Vol. 12-3 ~ Summer 2012
John B. Carnahan
Sonja L. Benson
Melinda S. Brunner
Contaminated Sites Program
Other sites of Interest
Previous Issues of DEC's Brownfield Bulletin
Welcome to the Summer 2012 edition of the DEC Brownfield Bulletin!
Summer may be half over, with the fall equinox only six weeks away, but the field work on environmental assessment and cleanup projects around the state are in full swing. We hope your projects are seeing success.
This has been another busy summer for DEC’s Reuse and Redevelopment Program. We received seven requests for DEC Brownfield Assessments or Cleanups; the Buckland project, subject of the first story in this newsletter, ranked at the top. We anticipate only being able to work on the top two or three of the requested projects because of ongoing work at two of last year’s projects: a cleanup in the village of Kwethluk and stockpile sampling in Kobuk.
In June we had the pleasure of traveling to Bethel to meet with representatives from three Tribal Response Programs (TRPs) and EPA. It was an excellent chance to collaborate with others in the brownfield world, and we are always looking for these opportunities. Please keep us in mind when looking for partners in your environmental programs.
In one of our previous newsletters we described the solid waste resources available from DEC. In this one we highlight the services and resources provided by DEC’s Drinking Water Program in its regulation of Alaskan public drinking water systems.
Planning is already underway for the Brownfield track at the Alaska Tribal Conference on Environmental Management (ATCEM), coming up in November. Many of you may be planning to attend ATCEM already, but if you haven’t yet considered this conference, we encourage you to watch for their invitation to register.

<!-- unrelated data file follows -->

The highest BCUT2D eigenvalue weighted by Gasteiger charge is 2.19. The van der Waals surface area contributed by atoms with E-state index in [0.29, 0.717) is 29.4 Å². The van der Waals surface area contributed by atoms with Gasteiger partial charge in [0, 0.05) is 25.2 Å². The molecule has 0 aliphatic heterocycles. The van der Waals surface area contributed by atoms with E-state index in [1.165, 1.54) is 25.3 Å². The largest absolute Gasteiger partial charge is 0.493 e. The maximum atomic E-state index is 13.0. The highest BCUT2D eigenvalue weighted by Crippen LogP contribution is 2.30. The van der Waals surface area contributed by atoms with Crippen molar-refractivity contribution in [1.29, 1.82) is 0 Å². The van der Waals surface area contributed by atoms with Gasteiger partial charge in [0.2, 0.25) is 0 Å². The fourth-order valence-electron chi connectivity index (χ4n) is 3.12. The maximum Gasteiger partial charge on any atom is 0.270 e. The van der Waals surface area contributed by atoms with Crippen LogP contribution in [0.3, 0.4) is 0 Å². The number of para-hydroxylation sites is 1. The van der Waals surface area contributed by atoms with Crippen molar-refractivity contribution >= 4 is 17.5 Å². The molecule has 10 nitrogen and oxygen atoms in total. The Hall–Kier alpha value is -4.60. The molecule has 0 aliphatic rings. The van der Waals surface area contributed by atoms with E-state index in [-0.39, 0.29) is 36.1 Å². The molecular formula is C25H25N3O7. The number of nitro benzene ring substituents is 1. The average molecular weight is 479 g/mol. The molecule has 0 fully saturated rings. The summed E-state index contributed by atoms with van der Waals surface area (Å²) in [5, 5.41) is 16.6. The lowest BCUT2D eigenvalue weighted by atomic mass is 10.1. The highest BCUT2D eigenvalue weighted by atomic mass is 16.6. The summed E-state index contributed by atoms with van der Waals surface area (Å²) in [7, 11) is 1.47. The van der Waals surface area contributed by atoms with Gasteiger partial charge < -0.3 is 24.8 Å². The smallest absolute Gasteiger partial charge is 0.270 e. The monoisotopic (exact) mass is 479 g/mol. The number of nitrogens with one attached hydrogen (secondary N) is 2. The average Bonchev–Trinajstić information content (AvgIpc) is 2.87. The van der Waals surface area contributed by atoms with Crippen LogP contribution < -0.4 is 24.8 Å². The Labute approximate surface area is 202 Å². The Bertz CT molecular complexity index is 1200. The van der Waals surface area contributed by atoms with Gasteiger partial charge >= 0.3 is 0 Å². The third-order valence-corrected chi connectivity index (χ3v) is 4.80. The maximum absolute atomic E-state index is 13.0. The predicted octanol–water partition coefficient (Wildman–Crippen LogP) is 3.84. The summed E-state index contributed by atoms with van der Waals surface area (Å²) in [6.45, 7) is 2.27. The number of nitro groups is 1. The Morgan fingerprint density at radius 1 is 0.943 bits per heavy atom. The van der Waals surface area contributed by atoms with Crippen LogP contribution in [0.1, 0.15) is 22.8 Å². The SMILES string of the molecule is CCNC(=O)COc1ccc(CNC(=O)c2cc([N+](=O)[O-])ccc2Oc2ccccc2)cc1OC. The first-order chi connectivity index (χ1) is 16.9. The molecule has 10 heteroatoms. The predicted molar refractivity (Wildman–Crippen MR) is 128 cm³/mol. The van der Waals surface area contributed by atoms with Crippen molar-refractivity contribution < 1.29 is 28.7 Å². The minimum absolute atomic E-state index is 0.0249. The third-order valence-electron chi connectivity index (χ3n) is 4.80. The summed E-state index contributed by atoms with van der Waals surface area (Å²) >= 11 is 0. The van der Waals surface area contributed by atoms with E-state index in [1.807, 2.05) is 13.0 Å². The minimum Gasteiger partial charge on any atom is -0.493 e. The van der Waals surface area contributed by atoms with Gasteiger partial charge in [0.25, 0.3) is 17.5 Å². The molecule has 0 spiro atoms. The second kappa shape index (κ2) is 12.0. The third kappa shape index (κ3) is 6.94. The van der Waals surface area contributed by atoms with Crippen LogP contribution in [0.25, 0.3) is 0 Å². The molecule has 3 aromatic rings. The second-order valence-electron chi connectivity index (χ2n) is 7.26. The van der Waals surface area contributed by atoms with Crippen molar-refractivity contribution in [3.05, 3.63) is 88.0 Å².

We hope you enjoy this edition of our newsletter and, as always, keep in touch.
In this issue:
Brownfield Assessment Meets Buckland Timeframe
Each year the Reuse and Redevelopment (R&R) Program puts forth a solicitation for brownfield assessments or cleanups in Alaska. The R&R Program developed the DEC Brownfield Assessment and Cleanup program in 2004, and to date has had more than 115 requests for assistance. This year we received only seven requests for assessments, one of which was for services in the small community of Buckland. We were surprised that for such a small community there was indeed a lot of construction activity underway.
We were first informed by the EPA Region 10 brownfield coordinator that the Cold Climate Housing and Research Center (CCHRC), located in Fairbanks, was seeking assistance to clarify environmental concerns at a property that was part of their new energy-efficient pilot housing project. Housing is in seriously short supply in Buckland, and the success of the new pilot project was very important to the community’s development objectives. The project was a multi-agency endeavor involving the CCHRC, the Native Village of Buckland, the City of Buckland, the University of Alaska Fairbanks-Chukchi Campus, the Northwest Inupiat Housing Authority, and funding through the U.S. Department of Housing and Urban Development (HUD).
New development often involves activities that are on or near known contaminated sites. This can be problematic when the concerns on one property directly affect the potential use of adjacent property. The perception or stigma that may surround a property can be devastating to development planning, and often at the most inopportune times. In this instance, a former community fuel depot was located close to the selected housing project site, which itself was an untouched piece of land. The nearly abandoned fuel facility had historical spills and one significant release that resulted in the site being listed on the DEC database of contaminated sites. Although cleanup after the spill had occurred, it was later established that residual contamination existed in the vicinity of the old spill.
The history of the former fuel depot site led to concerns that development of the new pilot project site could be at risk because of contamination that may have migrated overland or traveled underground with groundwater. Part of the federal funding requirements for this, and many similar projects, is an environmental clearance on the property for which the federal funding is targeted. CCHRC’s concern deepened when it became apparent that an environmental assessment would be necessary in order to free up the $500,000 in HUD funding to move the project forward.
While this would not typically appear to be a significant problem, the timing of the requirement was such that a very brief window of time existed to hire a contractor, review available information, visit the site, and document the findings. Construction schedules in rural Alaska are often controlled by the barge deliveries, and CCHRC had until the end of July to get the clearance they sought before the project timeline would be derailed.